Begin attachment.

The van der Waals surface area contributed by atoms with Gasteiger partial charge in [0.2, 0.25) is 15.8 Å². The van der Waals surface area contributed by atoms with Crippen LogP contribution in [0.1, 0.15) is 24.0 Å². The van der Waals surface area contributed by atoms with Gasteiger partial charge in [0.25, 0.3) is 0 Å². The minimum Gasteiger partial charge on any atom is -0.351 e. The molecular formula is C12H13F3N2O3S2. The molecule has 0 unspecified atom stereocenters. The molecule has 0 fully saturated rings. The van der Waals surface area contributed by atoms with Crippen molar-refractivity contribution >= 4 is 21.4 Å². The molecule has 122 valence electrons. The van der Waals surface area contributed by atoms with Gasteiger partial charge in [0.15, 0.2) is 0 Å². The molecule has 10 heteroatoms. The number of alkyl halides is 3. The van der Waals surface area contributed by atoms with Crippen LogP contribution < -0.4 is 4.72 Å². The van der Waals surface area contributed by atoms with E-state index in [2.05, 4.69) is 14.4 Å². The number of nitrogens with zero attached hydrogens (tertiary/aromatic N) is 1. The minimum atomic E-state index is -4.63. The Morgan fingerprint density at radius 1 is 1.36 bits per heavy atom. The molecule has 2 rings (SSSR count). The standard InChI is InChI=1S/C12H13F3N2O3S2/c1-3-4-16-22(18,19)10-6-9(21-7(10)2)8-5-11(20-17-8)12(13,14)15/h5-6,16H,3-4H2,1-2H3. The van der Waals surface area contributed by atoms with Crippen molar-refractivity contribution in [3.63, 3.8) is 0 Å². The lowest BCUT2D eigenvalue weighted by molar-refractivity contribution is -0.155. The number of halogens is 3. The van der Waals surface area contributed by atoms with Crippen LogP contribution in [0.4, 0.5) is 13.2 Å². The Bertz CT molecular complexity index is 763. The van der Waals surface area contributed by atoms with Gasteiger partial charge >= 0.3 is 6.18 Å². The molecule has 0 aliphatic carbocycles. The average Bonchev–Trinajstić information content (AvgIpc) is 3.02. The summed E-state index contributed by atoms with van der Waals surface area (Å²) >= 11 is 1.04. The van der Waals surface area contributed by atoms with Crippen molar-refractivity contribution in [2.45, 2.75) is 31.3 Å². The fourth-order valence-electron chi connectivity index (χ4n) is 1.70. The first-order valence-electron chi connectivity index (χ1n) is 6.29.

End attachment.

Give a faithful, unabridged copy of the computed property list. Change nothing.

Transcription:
The van der Waals surface area contributed by atoms with Gasteiger partial charge in [0.2, 0.25) is 15.8 Å². The van der Waals surface area contributed by atoms with Crippen LogP contribution in [0.1, 0.15) is 24.0 Å². The van der Waals surface area contributed by atoms with Gasteiger partial charge in [0.25, 0.3) is 0 Å². The minimum Gasteiger partial charge on any atom is -0.351 e. The molecular formula is C12H13F3N2O3S2. The molecule has 0 unspecified atom stereocenters. The molecule has 0 fully saturated rings. The van der Waals surface area contributed by atoms with Crippen molar-refractivity contribution >= 4 is 21.4 Å². The molecule has 122 valence electrons. The van der Waals surface area contributed by atoms with Gasteiger partial charge in [0.15, 0.2) is 0 Å². The molecule has 10 heteroatoms. The number of alkyl halides is 3. The van der Waals surface area contributed by atoms with Crippen LogP contribution < -0.4 is 4.72 Å². The van der Waals surface area contributed by atoms with E-state index in [2.05, 4.69) is 14.4 Å². The number of nitrogens with zero attached hydrogens (tertiary/aromatic N) is 1. The minimum atomic E-state index is -4.63. The Morgan fingerprint density at radius 1 is 1.36 bits per heavy atom. The molecule has 2 rings (SSSR count). The standard InChI is InChI=1S/C12H13F3N2O3S2/c1-3-4-16-22(18,19)10-6-9(21-7(10)2)8-5-11(20-17-8)12(13,14)15/h5-6,16H,3-4H2,1-2H3. The van der Waals surface area contributed by atoms with Crippen molar-refractivity contribution in [3.63, 3.8) is 0 Å². The lowest BCUT2D eigenvalue weighted by molar-refractivity contribution is -0.155. The number of halogens is 3. The van der Waals surface area contributed by atoms with Crippen LogP contribution in [0.4, 0.5) is 13.2 Å². The Bertz CT molecular complexity index is 763. The van der Waals surface area contributed by atoms with Gasteiger partial charge >= 0.3 is 6.18 Å². The molecule has 0 aliphatic carbocycles. The average Bonchev–Trinajstić information content (AvgIpc) is 3.02. The summed E-state index contributed by atoms with van der Waals surface area (Å²) >= 11 is 1.04. The van der Waals surface area contributed by atoms with Crippen molar-refractivity contribution in [2.45, 2.75) is 31.3 Å². The fourth-order valence-electron chi connectivity index (χ4n) is 1.70. The first-order valence-electron chi connectivity index (χ1n) is 6.29.